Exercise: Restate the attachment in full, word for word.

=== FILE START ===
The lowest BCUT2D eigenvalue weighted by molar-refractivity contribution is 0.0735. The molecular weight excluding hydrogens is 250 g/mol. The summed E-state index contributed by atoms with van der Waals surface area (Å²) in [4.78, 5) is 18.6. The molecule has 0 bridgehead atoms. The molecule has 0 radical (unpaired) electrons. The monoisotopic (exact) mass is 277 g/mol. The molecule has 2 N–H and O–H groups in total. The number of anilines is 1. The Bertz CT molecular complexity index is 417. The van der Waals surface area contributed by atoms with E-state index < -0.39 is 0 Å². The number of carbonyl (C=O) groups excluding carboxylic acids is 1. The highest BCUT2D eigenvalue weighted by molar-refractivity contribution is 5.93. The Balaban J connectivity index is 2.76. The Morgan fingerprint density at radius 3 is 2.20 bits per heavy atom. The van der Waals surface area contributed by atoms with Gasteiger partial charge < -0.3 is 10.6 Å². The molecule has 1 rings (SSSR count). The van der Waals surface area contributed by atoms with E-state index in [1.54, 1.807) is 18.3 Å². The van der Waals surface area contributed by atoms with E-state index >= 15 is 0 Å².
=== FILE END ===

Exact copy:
The lowest BCUT2D eigenvalue weighted by molar-refractivity contribution is 0.0735. The molecular weight excluding hydrogens is 250 g/mol. The summed E-state index contributed by atoms with van der Waals surface area (Å²) in [4.78, 5) is 18.6. The molecule has 0 bridgehead atoms. The molecule has 0 radical (unpaired) electrons. The monoisotopic (exact) mass is 277 g/mol. The molecule has 2 N–H and O–H groups in total. The number of anilines is 1. The Bertz CT molecular complexity index is 417. The van der Waals surface area contributed by atoms with E-state index < -0.39 is 0 Å². The number of carbonyl (C=O) groups excluding carboxylic acids is 1. The highest BCUT2D eigenvalue weighted by molar-refractivity contribution is 5.93. The Balaban J connectivity index is 2.76. The Morgan fingerprint density at radius 3 is 2.20 bits per heavy atom. The van der Waals surface area contributed by atoms with Gasteiger partial charge < -0.3 is 10.6 Å². The molecule has 1 rings (SSSR count). The van der Waals surface area contributed by atoms with E-state index in [1.54, 1.807) is 18.3 Å². The van der Waals surface area contributed by atoms with E-state index >= 15 is 0 Å².